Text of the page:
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Discussion Starter · #1 ·
Howdy gang -

I am considering getting some tubeless tires for my new bike. With all the chip seal and old roads I ride, I like what I hear about the ride with them.

BUT -

I keep hearing that to get the great ride, you drop from the 100-110 PSI most people run, to 90-95 PSI. But with my current 23, tubed, clinchers I usually run them at 90-95 PSI already. Will there be any noticeable difference in ride, assuming the PSI is the same? Should I just save my money?
 

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I think you will notice a significantly better ride on those surfaces, even at the same psi. How much do you weigh? At about 195 lb, I run 85f/90r with a Fusion 2 and Intensive, including aggressive descending.
 

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ergott said:
I'm 168 now and running a 80ish.

-Eric
Eric,
Sorry if you have answered this before. Are you using a tubeless-specific rim, or just using tape? I know it's probably both, since builder have the new 340 rims, so, what I'm getting at, is if you've been using non-tubeless-specific rims, have there been any problems? Thanks.
 

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euro-trash said:
Eric,
Sorry if you have answered this before. Are you using a tubeless-specific rim, or just using tape? I know it's probably both, since builder have the new 340 rims, so, what I'm getting at, is if you've been using non-tubeless-specific rims, have there been any problems? Thanks.

The only rims I've been riding on are the Stan's 29ers. I have 4 sets of them for road, cross, and commuter. You'd think that I like them or something. I haven't had any problems with the rims at all.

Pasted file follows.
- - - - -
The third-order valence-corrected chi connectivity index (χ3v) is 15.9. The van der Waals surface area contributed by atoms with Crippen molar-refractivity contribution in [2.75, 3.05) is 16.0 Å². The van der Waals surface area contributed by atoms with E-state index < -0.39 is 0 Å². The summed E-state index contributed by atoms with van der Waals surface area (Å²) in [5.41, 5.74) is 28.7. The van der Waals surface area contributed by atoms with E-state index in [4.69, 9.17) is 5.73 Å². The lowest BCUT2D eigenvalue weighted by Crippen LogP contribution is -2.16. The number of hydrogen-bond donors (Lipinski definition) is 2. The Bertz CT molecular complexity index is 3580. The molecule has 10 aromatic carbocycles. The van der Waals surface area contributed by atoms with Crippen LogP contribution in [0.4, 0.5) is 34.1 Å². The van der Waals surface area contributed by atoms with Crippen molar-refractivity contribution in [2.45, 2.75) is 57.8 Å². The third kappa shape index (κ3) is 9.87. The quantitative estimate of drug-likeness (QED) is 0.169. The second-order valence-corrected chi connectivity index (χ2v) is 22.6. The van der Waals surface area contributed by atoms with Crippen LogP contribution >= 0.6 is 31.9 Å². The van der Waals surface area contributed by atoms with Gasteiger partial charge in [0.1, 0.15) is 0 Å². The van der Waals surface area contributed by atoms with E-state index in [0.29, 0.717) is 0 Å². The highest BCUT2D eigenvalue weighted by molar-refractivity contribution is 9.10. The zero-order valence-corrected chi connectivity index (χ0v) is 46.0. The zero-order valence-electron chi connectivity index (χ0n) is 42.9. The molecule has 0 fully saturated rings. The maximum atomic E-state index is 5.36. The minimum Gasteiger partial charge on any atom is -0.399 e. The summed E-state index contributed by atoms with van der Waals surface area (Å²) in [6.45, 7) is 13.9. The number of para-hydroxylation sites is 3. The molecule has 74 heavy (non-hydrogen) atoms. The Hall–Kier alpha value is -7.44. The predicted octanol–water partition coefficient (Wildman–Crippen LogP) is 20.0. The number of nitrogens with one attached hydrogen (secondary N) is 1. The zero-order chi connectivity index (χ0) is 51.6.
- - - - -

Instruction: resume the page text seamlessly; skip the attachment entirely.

The 2 sets for the cross bike have Michelins (Mud and Jet) and both are the best low pressure setup out there. I run around 20-25psi for cross.

For the road I've used the Fusion 2 and the Intensive. The Hutchinson tires are a bear to mount the first time, but that's about it. Currently, I have the Intensive tires and they are doing just fine. They are under a Soma Smoothie ES with a rack and panniers so I haven't bothered with a direct ride comparison between them and other tires. I love the ride so there's no need for me to start swapping tires to confirm that.

The road/race bike wheels dont' have tires right now. I'm trying to wear out a set of Tufo Elite Ride 25mm tires on my beater wheels. I haven't gotten around to personally try the 340s yet. If I want light wheels I have a set of Edge Composites 24mm (I like them better than the 25mm) tubulars that are in the 900g range;-)

-Eric
 

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Discussion Starter · #6 ·
fallzboater said:
I think you will notice a significantly better ride on those surfaces, even at the same psi. How much do you weigh? At about 195 lb, I run 85f/90r with a Fusion 2 and Intensive, including aggressive descending.
Currently about 195. New bike has some Bontranger Race lite wheels - I fully expect to replace them this Fall/winter, and I am wondering about getting some tubeless rims...
 

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Jerry-rigged said:
Currently about 195. New bike has some Bontranger Race lite wheels - I fully expect to replace them this Fall/winter, and I am wondering about getting some tubeless rims...
Just tape the rims. I'm using Stans 21mm yellow tape (double-wrapped, as shown in their videos), valve stems, and sealant on my XR-270s with Hutchinsons. I do have to add air more often (will lose 5psi in a couple of days) than I used to with tubes, but I don't know if that'd be better with a "real" tubeless rim.
 

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What are the highest pressures you've run with the Stan's rims? I'd be interested in building a set of road wheels with the ZTR 355 29er V-brake rims, but the max recommended pressure with 1" tires is 55psi. Also, it'd be nice if they offered lower spoke counts. I expect they'll address both of those with the Alpha 340, but that rim might be too light for me. A 355 rear and 340 front combo might work.

I'd also like to see a little larger and more durable tire than the Intensive for use as a rear tire. It's no wider than the Fusion, it looks like I might be lucky to get 3k miles out of it (not terrible) on the rear, and it's not really tough enough for gravel road use. Then again, I do weigh 195 and our road surfaces are pretty abrasive.